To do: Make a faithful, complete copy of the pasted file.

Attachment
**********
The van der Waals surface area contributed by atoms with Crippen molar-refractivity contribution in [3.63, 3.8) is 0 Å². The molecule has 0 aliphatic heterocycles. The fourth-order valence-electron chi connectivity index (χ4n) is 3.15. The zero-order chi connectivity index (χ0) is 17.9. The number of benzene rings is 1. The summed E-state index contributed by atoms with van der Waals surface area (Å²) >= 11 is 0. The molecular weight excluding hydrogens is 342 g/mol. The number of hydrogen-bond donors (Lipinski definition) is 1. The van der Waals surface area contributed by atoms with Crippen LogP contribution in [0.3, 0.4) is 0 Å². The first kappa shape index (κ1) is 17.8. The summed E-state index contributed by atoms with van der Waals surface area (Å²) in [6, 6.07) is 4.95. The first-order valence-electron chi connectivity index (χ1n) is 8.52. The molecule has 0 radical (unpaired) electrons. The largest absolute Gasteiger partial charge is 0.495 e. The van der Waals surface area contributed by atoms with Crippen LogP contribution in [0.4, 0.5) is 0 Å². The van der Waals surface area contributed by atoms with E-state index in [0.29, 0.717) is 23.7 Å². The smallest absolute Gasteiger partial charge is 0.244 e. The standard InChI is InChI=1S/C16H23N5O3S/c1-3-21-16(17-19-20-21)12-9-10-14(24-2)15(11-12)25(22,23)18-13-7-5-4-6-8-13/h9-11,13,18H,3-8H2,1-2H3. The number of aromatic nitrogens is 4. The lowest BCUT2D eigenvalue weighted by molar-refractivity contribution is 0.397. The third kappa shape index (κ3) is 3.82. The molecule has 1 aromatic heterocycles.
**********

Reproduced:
The van der Waals surface area contributed by atoms with Crippen molar-refractivity contribution in [3.63, 3.8) is 0 Å². The molecule has 0 aliphatic heterocycles. The fourth-order valence-electron chi connectivity index (χ4n) is 3.15. The zero-order chi connectivity index (χ0) is 17.9. The number of benzene rings is 1. The summed E-state index contributed by atoms with van der Waals surface area (Å²) >= 11 is 0. The molecular weight excluding hydrogens is 342 g/mol. The number of hydrogen-bond donors (Lipinski definition) is 1. The van der Waals surface area contributed by atoms with Crippen LogP contribution in [0.3, 0.4) is 0 Å². The first kappa shape index (κ1) is 17.8. The summed E-state index contributed by atoms with van der Waals surface area (Å²) in [6, 6.07) is 4.95. The first-order valence-electron chi connectivity index (χ1n) is 8.52. The molecule has 0 radical (unpaired) electrons. The largest absolute Gasteiger partial charge is 0.495 e. The van der Waals surface area contributed by atoms with Crippen LogP contribution in [0.4, 0.5) is 0 Å². The van der Waals surface area contributed by atoms with E-state index in [0.29, 0.717) is 23.7 Å². The smallest absolute Gasteiger partial charge is 0.244 e. The standard InChI is InChI=1S/C16H23N5O3S/c1-3-21-16(17-19-20-21)12-9-10-14(24-2)15(11-12)25(22,23)18-13-7-5-4-6-8-13/h9-11,13,18H,3-8H2,1-2H3. The number of aromatic nitrogens is 4. The lowest BCUT2D eigenvalue weighted by molar-refractivity contribution is 0.397. The third kappa shape index (κ3) is 3.82. The molecule has 1 aromatic heterocycles.